The thing about non-stick is that non-stick is useful but generally overrated. Sure, you need non-stick for certain applications, such as potatoes or sunny side up eggs or things that need to retain their shape after frying or sautéeing. For making braises, you WANT some of the stuff to stick to the bottom, because that’s where the browning occurs. You want that fond to be there when you pour in your deglazing liquid, so that the deglaze boils, picks up those sugars and dissolves the flavors into the base of your braise. So, many times, you need things to stick at first so they can be used for flavor later in the process.

Browning is the common term for the Maillard reaction. If you are not familiar, please look it up and read about it because it is fascinating. The Maillard reaction is something that we humans respond strongly to in terms of the sense of gustation. Without the Maillard reaction, there would be no maple syrup. Maple sap has to be boiled to acquire its signature flavor. Many other recipes and ingredients rely on at least some Maillard reaction, or early browning, to infuse the final product with a richer, deeper flavor.

Gumbos, for example, have the Maillard early by browning the roux. All fried things have the Maillard as the principal outer flavor component. Breads taste bland if their crust has not been browned at least a little bit. Cheese toppings, roasts, casseroles, other baked and bbq’d goods, etc., all benefit from the Maillard.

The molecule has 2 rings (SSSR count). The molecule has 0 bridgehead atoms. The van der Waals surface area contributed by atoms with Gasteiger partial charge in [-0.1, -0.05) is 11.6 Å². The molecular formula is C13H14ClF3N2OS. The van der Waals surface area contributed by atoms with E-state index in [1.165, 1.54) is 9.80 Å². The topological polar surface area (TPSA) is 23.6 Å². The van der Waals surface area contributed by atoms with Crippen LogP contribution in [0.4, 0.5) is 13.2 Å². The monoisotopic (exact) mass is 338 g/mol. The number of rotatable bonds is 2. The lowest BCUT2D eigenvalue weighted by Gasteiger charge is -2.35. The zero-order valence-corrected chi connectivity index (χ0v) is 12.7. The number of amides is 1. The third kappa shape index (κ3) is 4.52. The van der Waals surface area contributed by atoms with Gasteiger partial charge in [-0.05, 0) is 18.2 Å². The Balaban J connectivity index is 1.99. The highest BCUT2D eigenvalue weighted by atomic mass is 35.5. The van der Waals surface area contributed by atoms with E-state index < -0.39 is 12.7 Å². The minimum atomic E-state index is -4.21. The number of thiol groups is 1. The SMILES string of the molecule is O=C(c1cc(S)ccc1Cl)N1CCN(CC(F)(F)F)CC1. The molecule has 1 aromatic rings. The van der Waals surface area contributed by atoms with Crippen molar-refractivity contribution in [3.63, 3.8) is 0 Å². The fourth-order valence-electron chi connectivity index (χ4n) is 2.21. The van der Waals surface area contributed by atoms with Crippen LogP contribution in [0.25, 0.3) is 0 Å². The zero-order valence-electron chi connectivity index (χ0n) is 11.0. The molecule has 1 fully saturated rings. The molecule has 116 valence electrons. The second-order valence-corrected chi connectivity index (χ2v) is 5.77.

Caramelization is the Maillard taken further, as the components are actively saccharifying starches into sugars. Blackening, as in blackening fish, is taking it even further to a limited amount of pyrolysis, to give it a signature flavor.

So, back to the matter at hand. I’m writing this to give a finer point to the concept of stick vs/ non-stick surfaces. They each have their uses. But they also each need to come under the cook’s control, via the surfaces inside the cookware and the techniques used. So choose wisely, and find out what works for you.


#39

I can confirm this, though I one of these is far better (it’s easier to use something without a lip, especially when you want to transfer the pizza from a peel):


#40

Sounds good to me! Of course, I can simply hear him speaking about food and I get hungry. My copy of “The Joy of Cooking” gets a fair bit of use, but the realization that I don’t have anything by Pepin in my kitchen is a bit of a shock as well as a French-ish kick in the butt to visit the bookstore.

RE: Lodge 12" skillet:

Considering that myself even though mine is moderately well seasoned by now.

My mom had the larger, oval shaped and enameled dutch oven (mine’s a delightful blue), but found she never used it. Gave it to me and I use it as often as I can. I LOVE that cookpot.